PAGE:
Prospect Heights Brownstone Evacuated After Facade Partially Collapses

Prospect Heights Brownstone Evacuated After Facade Partially Collapses

Tenants were forced to vacate a three-story brownstone in Prospect Heights on Tuesday, July 20, after the building’s facade partially collapsed and destroyed the front stoop.

An investigation by the city’s Department of Buildings (DOB) determined that a decorative stone arch above the front door of 626 Carlton Avenue collapsed just after noon, causing the front stairs to crumble.

There were believed to be no injuries associated with this incident. But the DOB has issued a full vacate order for the landmarked building, since the damaged front entrance has made it difficult to safely enter the building.

The displaced residential tenants have been offered relocation assistance by the American Red Cross, the DOB said.

The agency has issued the property owners a violation for failure to maintain the building. DOB has also ordered the owners to install a sidewalk shed in front of the building and to hire an engineer to compile a full engineering report determining what caused the collapse.

Residents Evacuated After Brownstone Decorative Arch Collapsed @CitizenApp

626 Carlton Ave Jul 20 11:58:57 AM EDT

DOB spokesperson Andrew Rudansky said that the owners, whom public records identify as Joseph Celestin and Jacqueline Celestin-Andre, have thus far been complying with the orders. Attempts by Bklyner to reach the owners via phone were unsuccessful.

A recording studio which lists its address as the Carlton Avenue building, Stonebrown Studios, also did not respond to a request for comment by press time.

DOB records show there were no active violations associated with the building at the time of the collapse.

In February, the agency launched a facade and scaffolding “safety blitz” that included inspection sweeps on facade work sites across the city along with educational outreach to construction workers and industry professionals. But the blitz focused only on active construction sites.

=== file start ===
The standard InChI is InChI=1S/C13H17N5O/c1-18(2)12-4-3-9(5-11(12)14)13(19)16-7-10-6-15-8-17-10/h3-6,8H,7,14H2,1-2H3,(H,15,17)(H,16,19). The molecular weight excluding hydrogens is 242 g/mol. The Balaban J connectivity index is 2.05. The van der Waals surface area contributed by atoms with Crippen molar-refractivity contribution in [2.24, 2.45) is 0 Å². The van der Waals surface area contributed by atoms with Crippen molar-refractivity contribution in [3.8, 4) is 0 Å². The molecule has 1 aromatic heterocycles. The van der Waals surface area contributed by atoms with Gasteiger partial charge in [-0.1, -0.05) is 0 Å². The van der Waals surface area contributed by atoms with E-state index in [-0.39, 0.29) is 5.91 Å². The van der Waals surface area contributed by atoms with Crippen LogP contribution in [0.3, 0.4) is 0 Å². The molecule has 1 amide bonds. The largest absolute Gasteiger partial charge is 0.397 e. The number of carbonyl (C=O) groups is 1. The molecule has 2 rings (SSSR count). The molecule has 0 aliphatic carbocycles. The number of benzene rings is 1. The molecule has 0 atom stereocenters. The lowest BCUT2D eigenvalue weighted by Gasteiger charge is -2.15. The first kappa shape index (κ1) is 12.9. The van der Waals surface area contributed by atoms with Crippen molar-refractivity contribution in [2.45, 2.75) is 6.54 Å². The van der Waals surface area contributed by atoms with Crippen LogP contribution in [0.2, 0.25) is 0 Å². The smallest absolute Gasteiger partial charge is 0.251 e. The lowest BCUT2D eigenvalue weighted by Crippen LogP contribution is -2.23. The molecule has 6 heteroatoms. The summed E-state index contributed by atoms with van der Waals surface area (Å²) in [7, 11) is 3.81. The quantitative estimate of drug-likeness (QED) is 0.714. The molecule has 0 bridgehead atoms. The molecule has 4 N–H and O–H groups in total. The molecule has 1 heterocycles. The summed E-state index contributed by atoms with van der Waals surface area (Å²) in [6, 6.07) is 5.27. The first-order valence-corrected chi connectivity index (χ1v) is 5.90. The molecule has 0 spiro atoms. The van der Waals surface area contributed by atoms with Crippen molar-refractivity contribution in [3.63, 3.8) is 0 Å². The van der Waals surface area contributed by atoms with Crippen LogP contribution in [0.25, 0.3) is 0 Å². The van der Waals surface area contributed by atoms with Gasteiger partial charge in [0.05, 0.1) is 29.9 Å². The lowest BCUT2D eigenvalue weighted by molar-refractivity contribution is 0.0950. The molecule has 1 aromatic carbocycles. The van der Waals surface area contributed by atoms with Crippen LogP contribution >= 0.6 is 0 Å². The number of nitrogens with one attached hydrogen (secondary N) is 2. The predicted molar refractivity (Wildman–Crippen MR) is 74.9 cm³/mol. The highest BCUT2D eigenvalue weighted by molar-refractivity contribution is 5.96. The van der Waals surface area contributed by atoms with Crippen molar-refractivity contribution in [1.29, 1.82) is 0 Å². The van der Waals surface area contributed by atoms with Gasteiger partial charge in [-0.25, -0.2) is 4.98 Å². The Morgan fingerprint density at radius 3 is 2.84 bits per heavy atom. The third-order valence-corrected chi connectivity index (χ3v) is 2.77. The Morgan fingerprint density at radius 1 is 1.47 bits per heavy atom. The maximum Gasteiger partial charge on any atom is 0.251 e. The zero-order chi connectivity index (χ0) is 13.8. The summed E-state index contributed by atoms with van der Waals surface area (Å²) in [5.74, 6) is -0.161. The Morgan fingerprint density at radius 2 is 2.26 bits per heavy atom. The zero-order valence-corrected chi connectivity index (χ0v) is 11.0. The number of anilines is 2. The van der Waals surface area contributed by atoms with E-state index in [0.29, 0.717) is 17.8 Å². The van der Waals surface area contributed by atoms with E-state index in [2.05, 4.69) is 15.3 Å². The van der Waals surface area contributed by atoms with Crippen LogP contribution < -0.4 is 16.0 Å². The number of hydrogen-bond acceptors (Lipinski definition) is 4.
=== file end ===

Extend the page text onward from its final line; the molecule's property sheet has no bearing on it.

In June, an apartment building on South Third Street in Williamsburg was declared unsafe to live in after its facade partially collapsed, forcing tenants to relocate.

The department has sought to strengthen and expand its Facade Inspection Safety Program (FISP) in recent years, particularly after a December 2019 incident in which a piece of debris from a Midtown building that had recently been fined for its unsafe facade broke off and fatally struck a 60-year-old woman.

Nevertheless, a recent audit by the state comptroller of the DOB’s oversight of city sidewalk sheds found multiple cases of unsafe conditions and concluded the agency “needs to be more proactive in ensuring that owners and other responsible parties comply” with rules pertaining to the installation, maintenance and removal of sheds.

While it is not yet clear what caused the collapse at the Carlton Avenue building, or whether there were visible signs of damage to the ornamentation before its collapse, there are steps brownstone residents can take to ensure the safety of their buildings.

“When you start to see the facade flaking or cracking, especially when you see horizontal crack or you see water penetrating the facade, you should call an engineer or contractor who does this type of work to analyze and make sure the facade is not in danger,” Maraz Hyder, a managing partner at Excellent Contracting told Bklyner.

The DOB has also published an ‘Illustrated Glossary” of facade conditions with images of most of the typical facade problems encountered in brownstones and other New York City buildings, though it warns that defects can not always be identified without deeper inspections.

"If the owners of a brownstone building have concerns about the condition of their building’s facade," DOB spokesperson Andrew Rudansky told Bkyner, "the Department strongly encourages them to reach out to a registered design professional, such as a Registered Architect or Professional Engineer, to have the building properly inspected."

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